Knox College People, Places Featured on Map Linked to PBS Program
Historical background for broadcast of "The Abolitionists"
December 11, 2012
People and places from the history of Knox College and Illinois that figured prominently in the 19th-century anti-slavery movement are featured on an interactive website developed in conjunction with the television broadcast of "The Abolitionists," on PBS in January 2013.
PBS says the program, scheduled for January 8 at 9 p.m. EST, shows how "abolitionist allies Frederick Douglass, William Lloyd Garrison, Harriet Beecher Stowe, John Brown and Angelina Grimke turned a despised fringe movement against chattel slavery into a force that literally changed the nation."
"The Abolitionist Map of America," created by the producers of the PBS series The American Experience, pinpoints locations throughout the United States that are linked to significant events and figures in the anti-slavery movement prior to the Civil War.
PBS requested information about anti-slavery activities in Illinois from Owen Muelder, director of the Underground Railroad Freedom Station at Knox College and author of two books on the abolitionist movement.
"The story of American anti-slavery activism often focuses on the eastern states, where the movement originated," Muelder said. "The map reveals the remarkably important contributions of people in the Midwest -- from Ohio through Illinois and into Iowa, from Michigan to Minnesota."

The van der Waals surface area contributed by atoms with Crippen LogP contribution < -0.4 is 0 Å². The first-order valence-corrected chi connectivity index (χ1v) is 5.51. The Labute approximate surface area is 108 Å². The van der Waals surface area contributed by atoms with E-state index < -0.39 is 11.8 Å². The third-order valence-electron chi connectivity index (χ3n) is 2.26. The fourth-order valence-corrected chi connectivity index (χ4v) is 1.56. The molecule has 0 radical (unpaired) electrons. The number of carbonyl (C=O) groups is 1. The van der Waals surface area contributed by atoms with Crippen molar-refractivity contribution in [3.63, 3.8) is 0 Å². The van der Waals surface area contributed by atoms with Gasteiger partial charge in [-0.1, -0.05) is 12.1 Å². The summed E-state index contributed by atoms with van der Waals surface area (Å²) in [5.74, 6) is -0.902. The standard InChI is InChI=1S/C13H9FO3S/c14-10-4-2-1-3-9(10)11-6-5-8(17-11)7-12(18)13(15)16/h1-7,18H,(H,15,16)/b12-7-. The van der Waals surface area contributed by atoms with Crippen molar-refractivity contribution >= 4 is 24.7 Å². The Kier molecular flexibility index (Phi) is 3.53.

In the Galesburg area, the map highlights historical figures George Washington Gale, founder of Knox College and Galesburg; and Jonathan Blanchard, the second president of Knox. Both were anti-slavery activists -- Gale was indicted for harboring escaped slaves, while Blanchard worked for the abolitionist Liberty Party.
In Galesburg, the map indicates the grave sites of historical figures buried in Hope Cemetery, as well as the 1858 Lincoln-Douglas Debate Site, a National Historic Landmark at Old Main on the Knox College campus.
The map also indicates western and central Illinois locations where Knox trustees Samuel G. Wright and William Phelps helped guide escaped slaves through the area. Wright operated a station on the Underground Railroad at his farm in Stark County; a barn on Phelps's farm in Peoria County is believed to have served as an Underground Railroad signal station.
Muelder has spoken widely about abolitionism and the Underground Railroad. He is the author of two books, "The Underground Railroad in Illinois," and "Theodore Dwight Weld and the American Anti-Slavery Society."